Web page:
#24 Comment By Ader On April 12, 2013 @ 3:35 pm

Aren’t we a bit too sympathetic with those pushing so militantly for state-recognized gay marriage? Most of their motivations boil down to benefits and prestige, things less honorable than equality and love. If gay Christians believe their relationships not to be unethical (as many gay and strait Christians have respectable argued), they should be content in marrying one another in a manner unrecognized by the state.

#25 Comment By Michael N Moore On April 12, 2013 @ 4:18 pm

It is a lot easier to plug same-sex marriage into our domestic and probate legal system, than pluralistic marriage. That’s why its exclusion is so indefensible. Also, there are no victims of same-sex marriage. Once men started bringing home second wives, a political uproar would ensue from 99% of women.

#26 Comment By Wesley On April 12, 2013 @ 4:25 pm

Michael N Moore: But at least polygamy hasn’t been uncommon throughout human history, unlike gay marriage. Even though the Bible clearly prefers monogamy, it never totally rejects polygamy and polygamy was relatively common during the Old Testament period. And Muslims traditionally have accepted polygamy, while rejecting homosexuality.

#27 Comment By Lord Karth On April 12, 2013 @ 4:43 pm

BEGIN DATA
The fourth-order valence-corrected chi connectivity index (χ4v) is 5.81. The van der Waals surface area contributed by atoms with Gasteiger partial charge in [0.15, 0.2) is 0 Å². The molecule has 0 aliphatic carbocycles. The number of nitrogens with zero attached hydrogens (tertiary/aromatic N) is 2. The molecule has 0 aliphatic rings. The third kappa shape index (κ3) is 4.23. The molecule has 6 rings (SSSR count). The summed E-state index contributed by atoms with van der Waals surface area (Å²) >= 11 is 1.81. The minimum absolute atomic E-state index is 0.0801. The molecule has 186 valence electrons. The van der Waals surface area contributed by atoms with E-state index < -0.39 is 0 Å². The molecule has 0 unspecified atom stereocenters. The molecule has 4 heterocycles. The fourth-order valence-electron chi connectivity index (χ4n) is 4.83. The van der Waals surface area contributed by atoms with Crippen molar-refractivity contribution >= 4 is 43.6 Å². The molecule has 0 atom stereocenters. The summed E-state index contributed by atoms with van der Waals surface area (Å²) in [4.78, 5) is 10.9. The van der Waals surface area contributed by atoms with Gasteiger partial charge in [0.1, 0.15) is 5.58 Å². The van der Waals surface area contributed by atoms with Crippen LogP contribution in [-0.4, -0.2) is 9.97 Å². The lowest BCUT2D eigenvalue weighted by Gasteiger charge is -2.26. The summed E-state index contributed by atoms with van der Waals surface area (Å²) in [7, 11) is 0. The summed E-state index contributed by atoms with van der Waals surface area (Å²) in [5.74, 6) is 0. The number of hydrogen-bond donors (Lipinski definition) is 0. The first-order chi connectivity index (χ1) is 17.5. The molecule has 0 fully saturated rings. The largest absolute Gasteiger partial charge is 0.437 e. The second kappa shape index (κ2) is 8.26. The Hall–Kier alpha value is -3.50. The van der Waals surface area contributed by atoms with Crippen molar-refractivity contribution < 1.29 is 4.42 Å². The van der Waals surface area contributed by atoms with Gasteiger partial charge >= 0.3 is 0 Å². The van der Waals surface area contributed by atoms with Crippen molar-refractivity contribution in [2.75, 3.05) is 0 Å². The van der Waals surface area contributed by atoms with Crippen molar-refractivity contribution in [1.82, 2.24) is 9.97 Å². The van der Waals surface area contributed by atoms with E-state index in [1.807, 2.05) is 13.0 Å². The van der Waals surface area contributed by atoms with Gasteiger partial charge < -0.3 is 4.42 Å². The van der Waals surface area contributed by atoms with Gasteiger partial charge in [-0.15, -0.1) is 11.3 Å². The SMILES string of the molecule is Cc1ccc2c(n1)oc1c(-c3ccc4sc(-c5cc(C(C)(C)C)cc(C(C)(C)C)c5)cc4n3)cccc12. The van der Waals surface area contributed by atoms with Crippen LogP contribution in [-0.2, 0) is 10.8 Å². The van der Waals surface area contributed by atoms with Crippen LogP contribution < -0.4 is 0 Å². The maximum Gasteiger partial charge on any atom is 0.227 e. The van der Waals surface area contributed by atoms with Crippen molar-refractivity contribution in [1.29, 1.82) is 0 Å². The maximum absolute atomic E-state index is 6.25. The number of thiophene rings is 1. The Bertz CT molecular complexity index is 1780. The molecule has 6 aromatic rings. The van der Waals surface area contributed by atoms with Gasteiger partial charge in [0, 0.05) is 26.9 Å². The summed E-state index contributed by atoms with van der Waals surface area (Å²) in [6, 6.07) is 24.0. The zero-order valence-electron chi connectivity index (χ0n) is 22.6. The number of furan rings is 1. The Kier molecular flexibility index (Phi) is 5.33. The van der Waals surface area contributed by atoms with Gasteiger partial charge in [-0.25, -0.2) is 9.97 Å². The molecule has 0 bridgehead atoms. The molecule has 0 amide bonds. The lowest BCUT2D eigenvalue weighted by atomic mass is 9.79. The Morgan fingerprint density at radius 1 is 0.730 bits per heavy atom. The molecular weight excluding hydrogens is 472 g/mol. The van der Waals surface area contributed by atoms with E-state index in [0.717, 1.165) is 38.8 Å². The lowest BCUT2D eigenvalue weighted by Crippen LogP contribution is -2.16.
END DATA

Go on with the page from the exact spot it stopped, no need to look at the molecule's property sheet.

How much did the kid offer his admissions officer at his interview ? Not enough, I’d wager.

A sufficiently large “golden handshake” at Harvard probably goes a long , long way.

Your servant,

Lord Karth

#28 Comment By nb On April 12, 2013 @ 8:38 pm

And here are 3 white Christian students accepted to Harvard with SAT scores of 2340 or lower.
[4]
[5]
[6]

Thus, it is absurd to attribute the rejection of the aforementioned WASP to his ethnic/religious background.

Also, note that Princeton accepts 18.7% of applicants with SAT scores of 2300+:
[7]
While this is over twice as high as Princeton’s overall acceptance rate (7.9%), 2300+ SAT scores by no means guarantee admission to HYP.

#29 Comment By Rambler88 On April 12, 2013 @ 8:49 pm

I’ll never look at my town’s “Adopt-a-fire-hydrant” program the same way again.

#30 Comment By Nathan Merrill On April 12, 2013 @ 11:27 pm

A 4.38 GPA implies that his school uses a non-standard GPA scale – if his school uses a 5 point GPA scale (some schools do), or uses the whole “we give extra GPA points for AP classes” thing, that 4.38 may not be that impressive. If it is a 5-point GPA scale, that would mean his high school GPA was actually 3.38 – which is okay, but not top flight school material. Some schools use these scales to make their attendees look better to recruiters… but on the other hand recruiters who are smart look at such things very skeptically. I went to a high school with a standard 0-4 point GPA scale, no bonuses for different classes, and got a 4.0, which means I had a higher GPA than this guy did, and a comparable SAT score (though on the old SAT). I got into Vanderbilt with a $25k/year scholarship circa 2003.

Remember also that you have to demonstrate in your application that you really want to go there. And he didn’t mention any extracurriculars – I was in FIRST robotics, for example, and there’s actually a reason that they want people with those, because it shows that they have real interests.

So I wouldn’t point towards any of what you listed as a sign of bigotry against him.

Regarding sidewalk marriages: They actually can’t happen because one of the partners (the sidewalk) is not a person, and a marriage is a contract between two people.